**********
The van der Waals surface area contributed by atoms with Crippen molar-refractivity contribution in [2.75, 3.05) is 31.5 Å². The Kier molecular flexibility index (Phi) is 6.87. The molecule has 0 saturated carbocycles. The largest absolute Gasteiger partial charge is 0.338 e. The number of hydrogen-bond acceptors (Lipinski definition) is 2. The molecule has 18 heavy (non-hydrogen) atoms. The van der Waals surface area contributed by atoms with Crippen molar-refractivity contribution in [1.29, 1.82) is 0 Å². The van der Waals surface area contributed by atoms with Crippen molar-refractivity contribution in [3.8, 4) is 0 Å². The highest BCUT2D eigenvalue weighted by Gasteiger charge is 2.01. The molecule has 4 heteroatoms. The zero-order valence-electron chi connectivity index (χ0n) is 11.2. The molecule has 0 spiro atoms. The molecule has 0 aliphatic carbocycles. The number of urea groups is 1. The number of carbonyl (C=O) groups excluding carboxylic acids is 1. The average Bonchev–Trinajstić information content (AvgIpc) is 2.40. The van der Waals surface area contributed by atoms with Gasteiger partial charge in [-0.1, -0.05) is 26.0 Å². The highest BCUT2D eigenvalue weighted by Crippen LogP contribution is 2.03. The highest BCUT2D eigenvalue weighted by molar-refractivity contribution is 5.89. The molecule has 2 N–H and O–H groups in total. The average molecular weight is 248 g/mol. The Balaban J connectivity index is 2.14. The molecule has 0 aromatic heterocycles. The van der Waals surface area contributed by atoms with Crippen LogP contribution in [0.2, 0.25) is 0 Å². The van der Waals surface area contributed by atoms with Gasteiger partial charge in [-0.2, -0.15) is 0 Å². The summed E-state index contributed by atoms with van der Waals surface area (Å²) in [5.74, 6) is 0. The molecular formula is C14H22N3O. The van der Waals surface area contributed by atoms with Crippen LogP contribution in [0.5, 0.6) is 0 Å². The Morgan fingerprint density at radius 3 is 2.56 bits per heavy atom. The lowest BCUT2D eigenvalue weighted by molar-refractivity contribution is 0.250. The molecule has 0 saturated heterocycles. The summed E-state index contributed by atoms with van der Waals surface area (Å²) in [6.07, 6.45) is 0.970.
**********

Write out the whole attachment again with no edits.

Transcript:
The van der Waals surface area contributed by atoms with Crippen molar-refractivity contribution in [2.75, 3.05) is 31.5 Å². The Kier molecular flexibility index (Phi) is 6.87. The molecule has 0 saturated carbocycles. The largest absolute Gasteiger partial charge is 0.338 e. The number of hydrogen-bond acceptors (Lipinski definition) is 2. The molecule has 18 heavy (non-hydrogen) atoms. The van der Waals surface area contributed by atoms with Crippen molar-refractivity contribution in [1.29, 1.82) is 0 Å². The van der Waals surface area contributed by atoms with Crippen molar-refractivity contribution in [3.8, 4) is 0 Å². The highest BCUT2D eigenvalue weighted by Gasteiger charge is 2.01. The molecule has 4 heteroatoms. The zero-order valence-electron chi connectivity index (χ0n) is 11.2. The molecule has 0 spiro atoms. The molecule has 0 aliphatic carbocycles. The number of urea groups is 1. The number of carbonyl (C=O) groups excluding carboxylic acids is 1. The average Bonchev–Trinajstić information content (AvgIpc) is 2.40. The van der Waals surface area contributed by atoms with Gasteiger partial charge in [-0.1, -0.05) is 26.0 Å². The highest BCUT2D eigenvalue weighted by Crippen LogP contribution is 2.03. The highest BCUT2D eigenvalue weighted by molar-refractivity contribution is 5.89. The molecule has 2 N–H and O–H groups in total. The average molecular weight is 248 g/mol. The Balaban J connectivity index is 2.14. The molecule has 0 aromatic heterocycles. The van der Waals surface area contributed by atoms with Crippen LogP contribution in [0.2, 0.25) is 0 Å². The van der Waals surface area contributed by atoms with Gasteiger partial charge in [-0.2, -0.15) is 0 Å². The summed E-state index contributed by atoms with van der Waals surface area (Å²) in [5.74, 6) is 0. The molecular formula is C14H22N3O. The van der Waals surface area contributed by atoms with Crippen LogP contribution in [0.5, 0.6) is 0 Å². The Morgan fingerprint density at radius 3 is 2.56 bits per heavy atom. The lowest BCUT2D eigenvalue weighted by molar-refractivity contribution is 0.250. The molecule has 0 saturated heterocycles. The summed E-state index contributed by atoms with van der Waals surface area (Å²) in [6.07, 6.45) is 0.970.